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CS463/516 assignment 1
Due: Thursday, May 27th at 11:59 PM (Eastern time).
Submit: a pdf report showing your source code, displayed images, and any explanation/notes.
Topic: Basic numpy, medical imaging modalities, SNR, and denoising
In this assignment we will familiarize ourselves with basic numpy array manipulation, different imaging
modalities, and gain understanding of some basic image features (contrast and SNR).
Setup
First, install spyder (or any python IDE). If you are on windows, you will probably want to install
anaconda first: https://docs.anaconda.com/anaconda/install/
• Note – you don’t need to use spyder (any python IDE is fine) but it will help a lot in this course
because the ipython console is very useful for debugging and visualization of intermediate
results.
Second, get the images (link below). This directory contains 8 images:
The images were all acquired using MRI scanner, with the exception of ct.nii.gz and meanpet.nii.gz,
which are from CT and PET scanner, respectively. Most of the images are 3D, with the exception of
cardiac_axial.nii.gz, cardiac_realtime.nii.gz, and fmri.nii.gz, which are 4D.
https://drive.google.com/file/d/10_bOHQmfe9WkTlK9Td5IhjVHhBp-s2ni/view?usp=sharing
Part 1: (25%): simple plotting with matplotlib
a) Display all images middle z-slice (3rd dimension, axis=2) (as seen below). Use the ‘jet’ color scale
(instead of the gray color scale that I use below in my example). Above each image, show the title of the
modality. Remove the x/y axis labels (as I did below). Use plt.subplot
b) display the minimum intensity projection (MIP) for the swi.nii.gz, and the maximum intensity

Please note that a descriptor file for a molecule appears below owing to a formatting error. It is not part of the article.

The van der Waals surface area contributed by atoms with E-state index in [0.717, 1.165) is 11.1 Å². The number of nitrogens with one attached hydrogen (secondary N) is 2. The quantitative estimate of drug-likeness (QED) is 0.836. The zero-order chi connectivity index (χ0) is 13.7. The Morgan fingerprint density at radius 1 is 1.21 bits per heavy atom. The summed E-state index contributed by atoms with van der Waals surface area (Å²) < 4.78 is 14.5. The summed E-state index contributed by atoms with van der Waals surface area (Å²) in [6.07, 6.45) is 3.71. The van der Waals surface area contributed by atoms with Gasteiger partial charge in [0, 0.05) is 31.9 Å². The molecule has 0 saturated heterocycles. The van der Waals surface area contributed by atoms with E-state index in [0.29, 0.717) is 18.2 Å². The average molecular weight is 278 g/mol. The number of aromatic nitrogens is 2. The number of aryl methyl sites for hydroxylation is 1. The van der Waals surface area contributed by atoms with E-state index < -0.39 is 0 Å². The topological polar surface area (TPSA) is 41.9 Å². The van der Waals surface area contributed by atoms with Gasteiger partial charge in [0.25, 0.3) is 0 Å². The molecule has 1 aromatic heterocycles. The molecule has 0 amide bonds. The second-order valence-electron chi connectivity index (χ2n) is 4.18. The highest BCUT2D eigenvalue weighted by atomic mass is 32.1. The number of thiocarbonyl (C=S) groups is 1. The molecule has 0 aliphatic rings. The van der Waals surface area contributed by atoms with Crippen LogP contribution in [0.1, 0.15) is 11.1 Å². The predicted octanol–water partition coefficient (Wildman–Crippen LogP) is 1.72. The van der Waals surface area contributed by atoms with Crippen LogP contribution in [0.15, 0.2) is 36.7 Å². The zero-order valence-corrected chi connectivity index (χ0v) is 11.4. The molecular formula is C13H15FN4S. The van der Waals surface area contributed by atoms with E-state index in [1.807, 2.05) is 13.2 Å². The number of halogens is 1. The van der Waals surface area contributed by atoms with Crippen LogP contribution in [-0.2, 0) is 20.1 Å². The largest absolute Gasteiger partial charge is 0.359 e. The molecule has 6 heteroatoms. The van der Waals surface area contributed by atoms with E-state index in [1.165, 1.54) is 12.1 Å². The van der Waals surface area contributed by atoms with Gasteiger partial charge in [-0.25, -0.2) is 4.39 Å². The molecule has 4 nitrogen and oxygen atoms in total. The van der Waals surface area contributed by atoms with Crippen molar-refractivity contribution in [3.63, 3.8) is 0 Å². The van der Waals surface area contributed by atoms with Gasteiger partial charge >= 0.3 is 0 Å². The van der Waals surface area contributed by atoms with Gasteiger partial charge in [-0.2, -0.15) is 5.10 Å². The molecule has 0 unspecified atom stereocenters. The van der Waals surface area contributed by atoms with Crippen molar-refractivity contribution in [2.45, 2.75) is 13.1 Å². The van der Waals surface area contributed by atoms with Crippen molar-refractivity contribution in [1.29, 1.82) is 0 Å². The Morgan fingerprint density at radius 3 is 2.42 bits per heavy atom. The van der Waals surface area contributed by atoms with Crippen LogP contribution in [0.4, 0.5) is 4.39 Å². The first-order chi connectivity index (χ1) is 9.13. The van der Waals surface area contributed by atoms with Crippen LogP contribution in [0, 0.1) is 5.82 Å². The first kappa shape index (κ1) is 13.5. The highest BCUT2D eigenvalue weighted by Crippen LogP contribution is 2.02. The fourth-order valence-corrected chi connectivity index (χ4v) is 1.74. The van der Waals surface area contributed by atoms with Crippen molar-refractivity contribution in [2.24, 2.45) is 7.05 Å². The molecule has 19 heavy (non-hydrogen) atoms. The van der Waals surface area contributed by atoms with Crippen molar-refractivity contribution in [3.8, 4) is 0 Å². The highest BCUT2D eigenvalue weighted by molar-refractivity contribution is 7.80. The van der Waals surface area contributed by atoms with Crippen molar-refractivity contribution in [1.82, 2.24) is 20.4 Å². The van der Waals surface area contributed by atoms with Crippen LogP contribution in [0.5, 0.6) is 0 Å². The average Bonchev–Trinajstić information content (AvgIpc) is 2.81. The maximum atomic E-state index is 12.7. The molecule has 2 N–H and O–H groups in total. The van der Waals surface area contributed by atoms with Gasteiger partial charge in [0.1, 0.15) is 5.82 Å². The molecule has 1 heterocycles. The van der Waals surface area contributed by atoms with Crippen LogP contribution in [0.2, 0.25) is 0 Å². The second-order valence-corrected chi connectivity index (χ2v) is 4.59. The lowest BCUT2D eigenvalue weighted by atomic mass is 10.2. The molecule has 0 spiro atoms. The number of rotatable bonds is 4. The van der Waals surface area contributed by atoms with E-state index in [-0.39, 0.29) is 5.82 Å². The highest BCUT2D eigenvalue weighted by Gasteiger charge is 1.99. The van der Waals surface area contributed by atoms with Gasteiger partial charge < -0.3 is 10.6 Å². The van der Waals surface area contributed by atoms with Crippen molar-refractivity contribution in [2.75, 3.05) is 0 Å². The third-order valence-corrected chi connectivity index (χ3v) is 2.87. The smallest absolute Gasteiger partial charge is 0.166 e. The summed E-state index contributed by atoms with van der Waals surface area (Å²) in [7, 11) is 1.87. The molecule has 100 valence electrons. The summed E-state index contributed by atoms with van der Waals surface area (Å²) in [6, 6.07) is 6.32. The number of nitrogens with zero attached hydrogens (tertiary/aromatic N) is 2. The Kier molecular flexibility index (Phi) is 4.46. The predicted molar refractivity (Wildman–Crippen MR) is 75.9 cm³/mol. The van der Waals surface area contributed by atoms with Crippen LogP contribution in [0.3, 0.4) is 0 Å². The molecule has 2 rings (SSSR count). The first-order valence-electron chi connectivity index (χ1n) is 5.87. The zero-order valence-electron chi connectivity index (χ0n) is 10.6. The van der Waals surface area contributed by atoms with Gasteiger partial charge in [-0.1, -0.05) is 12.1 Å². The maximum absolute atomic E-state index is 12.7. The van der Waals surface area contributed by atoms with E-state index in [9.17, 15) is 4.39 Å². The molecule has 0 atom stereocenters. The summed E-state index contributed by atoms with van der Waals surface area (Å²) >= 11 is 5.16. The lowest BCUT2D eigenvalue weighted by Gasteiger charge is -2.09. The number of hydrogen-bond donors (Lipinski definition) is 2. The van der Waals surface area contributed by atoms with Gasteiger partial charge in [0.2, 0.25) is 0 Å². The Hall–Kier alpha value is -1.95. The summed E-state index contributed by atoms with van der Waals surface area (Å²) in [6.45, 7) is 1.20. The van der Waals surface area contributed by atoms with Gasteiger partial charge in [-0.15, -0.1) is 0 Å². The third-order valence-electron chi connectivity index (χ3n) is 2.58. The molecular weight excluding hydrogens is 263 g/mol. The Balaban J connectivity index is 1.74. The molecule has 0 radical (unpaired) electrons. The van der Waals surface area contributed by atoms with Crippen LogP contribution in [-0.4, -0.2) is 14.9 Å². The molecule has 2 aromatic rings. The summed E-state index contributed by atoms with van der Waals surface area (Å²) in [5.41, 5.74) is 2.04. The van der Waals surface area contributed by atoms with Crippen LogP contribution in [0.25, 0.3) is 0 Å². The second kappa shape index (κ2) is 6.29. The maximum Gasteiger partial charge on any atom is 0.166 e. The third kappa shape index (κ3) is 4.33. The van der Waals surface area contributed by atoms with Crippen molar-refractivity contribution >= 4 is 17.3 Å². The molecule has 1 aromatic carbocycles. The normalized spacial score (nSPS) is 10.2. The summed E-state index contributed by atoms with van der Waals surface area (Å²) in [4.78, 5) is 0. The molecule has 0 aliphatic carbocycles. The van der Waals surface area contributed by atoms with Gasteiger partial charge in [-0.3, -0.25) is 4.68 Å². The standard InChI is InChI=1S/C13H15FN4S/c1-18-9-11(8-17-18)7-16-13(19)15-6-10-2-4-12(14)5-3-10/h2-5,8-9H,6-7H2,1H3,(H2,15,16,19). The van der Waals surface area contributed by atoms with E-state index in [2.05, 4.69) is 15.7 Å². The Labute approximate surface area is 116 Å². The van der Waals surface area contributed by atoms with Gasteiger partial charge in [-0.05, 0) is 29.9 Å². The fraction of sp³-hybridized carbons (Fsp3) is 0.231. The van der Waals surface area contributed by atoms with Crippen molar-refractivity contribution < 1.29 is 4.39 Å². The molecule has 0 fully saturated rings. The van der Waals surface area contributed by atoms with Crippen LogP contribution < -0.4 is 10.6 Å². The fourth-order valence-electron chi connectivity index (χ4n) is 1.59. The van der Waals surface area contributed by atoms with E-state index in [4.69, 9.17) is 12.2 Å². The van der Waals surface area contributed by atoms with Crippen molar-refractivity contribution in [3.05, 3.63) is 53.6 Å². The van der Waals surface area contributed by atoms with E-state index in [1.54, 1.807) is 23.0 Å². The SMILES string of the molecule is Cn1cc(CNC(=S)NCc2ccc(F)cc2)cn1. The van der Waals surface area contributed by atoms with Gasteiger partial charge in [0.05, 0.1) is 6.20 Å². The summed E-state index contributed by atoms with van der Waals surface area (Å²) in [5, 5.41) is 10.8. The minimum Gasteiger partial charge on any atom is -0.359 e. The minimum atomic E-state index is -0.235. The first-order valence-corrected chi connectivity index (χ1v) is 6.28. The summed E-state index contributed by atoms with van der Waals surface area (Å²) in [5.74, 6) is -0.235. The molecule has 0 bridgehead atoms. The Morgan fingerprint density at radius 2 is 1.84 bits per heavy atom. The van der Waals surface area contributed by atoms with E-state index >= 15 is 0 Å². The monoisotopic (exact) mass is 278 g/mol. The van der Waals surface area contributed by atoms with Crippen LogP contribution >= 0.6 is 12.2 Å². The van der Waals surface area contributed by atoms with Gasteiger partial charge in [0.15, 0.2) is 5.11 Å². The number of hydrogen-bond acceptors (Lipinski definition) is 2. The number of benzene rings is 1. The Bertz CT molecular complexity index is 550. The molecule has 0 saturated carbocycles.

projection (MIP) for the TOF (in jet color map).
Left: part (a) – replicate this
but use jet color map
instead of gray.
Left: part (b). note how
the blood vessels are
displayed prominently
due to the projection.
You will need to restrict
the z-slices from the SWI
to achieve a good MIP.
Use np.min and
np.max.
Part 2 (25%): contrast estimation
Using numpy, get 3 different contrast measures for each image (root mean square, Michelson, and
entropy, see lecture 3 slide 4, 5). Report the contrast (all 3 versions) in the title of the plots in figure 1a.
base your contrast estimation on the entire 3D or 4D image (not just the slice shown in the figures).
Part 3 (25%): SNR estimation, quantifying noise
Using the method outlined in the lecture 3 slide 7, report the SNR for each of the modalities. Which
modality has the highest SNR and which has the lowest?
Plot histograms of the noise in each image. What type of distribution does the noise follow?
To display the solution to part 3, create a new figure (as in part 1) and display the noise histogram of
each image (instead of the image itself) in each sub plot. Show the SNR as the title above each histogram
(along with the image name).
*caution – when selecting your noise patch, be sure the patch isn’t all zeros, otherwise your noise will
be estimated as 0 and the SNR will be infinite*
Part 4 (25%): linear filtering
Using the Fourier transform method shown towards the end of lecture 2 video, apply linear filtering to
each image for 𝜎 = 2, 𝜎 = 4, and 𝜎 = 15. Create 3 new versions of the figure in part 1a, one figure for
each sigma. Show the middle slice of the filtered image in all subplots.
Submission: Put all your figures in your pdf, along with the code used to generate them and any
comments you have about the work.
Bonus +5%:
Make a python class that can display 3d and 4d images (scroll through the slices and time points), similar
to AFNI’s method for time series display (see lecture 1 at time 58:12).

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